Norm-referenced test

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A norm-referenced test (NRT) is a type of test, assessment, or evaluation which yields an estimate of the position of the tested individual in a predefined population, with respect to the trait being measured. Assigning scores on such tests may be described as relative grading, marking on a curve (BrE) or grading on a curve (AmE, CanE) (also referred to as curved grading, bell curving, or using grading curves). It is a method of assigning grades to the students in a class in such a way as to obtain or approach a pre-specified distribution of these grades having a specific mean and derivation properties, such as a normal distribution (also called Gaussian distribution).[1] The term "curve" refers to the bell curve, the graphical representation of the probability density of the normal distribution, but this method can be used to achieve any desired distribution of the grades – for example, a uniform distribution. The estimate is derived from the analysis of test scores and possibly other relevant data from a sample drawn from the population. That is, this type of test identifies whether the test taker performed better or worse than other test takers, not whether the test taker knows either more or less material than is necessary for a given purpose. The term normative assessment is used when the reference population are the peers of the test taker.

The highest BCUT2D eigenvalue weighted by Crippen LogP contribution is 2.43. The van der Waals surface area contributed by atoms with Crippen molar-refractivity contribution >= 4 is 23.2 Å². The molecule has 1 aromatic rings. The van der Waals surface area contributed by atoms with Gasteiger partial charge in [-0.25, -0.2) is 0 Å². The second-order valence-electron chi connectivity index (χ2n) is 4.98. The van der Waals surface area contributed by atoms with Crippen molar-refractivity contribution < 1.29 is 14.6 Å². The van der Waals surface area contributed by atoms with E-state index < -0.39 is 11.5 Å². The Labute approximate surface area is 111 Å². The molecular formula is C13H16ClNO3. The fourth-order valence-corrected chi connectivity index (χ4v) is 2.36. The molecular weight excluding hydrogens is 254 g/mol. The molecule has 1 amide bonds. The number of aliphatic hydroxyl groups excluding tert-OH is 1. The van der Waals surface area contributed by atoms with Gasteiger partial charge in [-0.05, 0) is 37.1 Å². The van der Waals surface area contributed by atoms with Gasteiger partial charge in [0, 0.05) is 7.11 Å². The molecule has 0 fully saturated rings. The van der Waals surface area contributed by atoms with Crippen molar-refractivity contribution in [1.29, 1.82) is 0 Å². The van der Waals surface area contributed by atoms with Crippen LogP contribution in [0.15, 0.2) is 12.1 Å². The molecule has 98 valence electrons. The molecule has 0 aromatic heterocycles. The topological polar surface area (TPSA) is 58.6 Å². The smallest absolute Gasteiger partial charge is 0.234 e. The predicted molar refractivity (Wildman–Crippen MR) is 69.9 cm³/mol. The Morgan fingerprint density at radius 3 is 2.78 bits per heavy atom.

Norm-referenced assessment can be contrasted with criterion-referenced assessment and ipsative assessment. In a criterion-referenced assessment, the score shows whether or not test takers performed well or poorly on a given task, not how that compares to other test takers; in an ipsative system, test takers are compared to previous performance. Each method can be used to grade the same test paper.[2]

Robert Glaser originally coined the terms norm-referenced test and criterion-referenced test.[3]

Common uses[edit]

Many college entrance exams and nationally used school tests use norm-referenced tests. The SAT, Graduate Record Examination (GRE), and Wechsler Intelligence Scale for Children (WISC) compare individual student performance to the performance of a normative sample. Test takers cannot "fail" a norm-referenced test, as each test taker receives a score that compares the individual to others that have taken the test, usually given by a percentile. This is useful when there is a wide range of acceptable scores, and the goal is to find out who performs better.

IQ tests are norm-referenced tests, because their goal is to rank test takers' intelligence. The median IQ is set to 100, and all test takers are ranked up or down in comparison to that level.

Other types[edit]

As alternatives to normative testing, tests can be ipsative assessments or criterion-referenced assessments.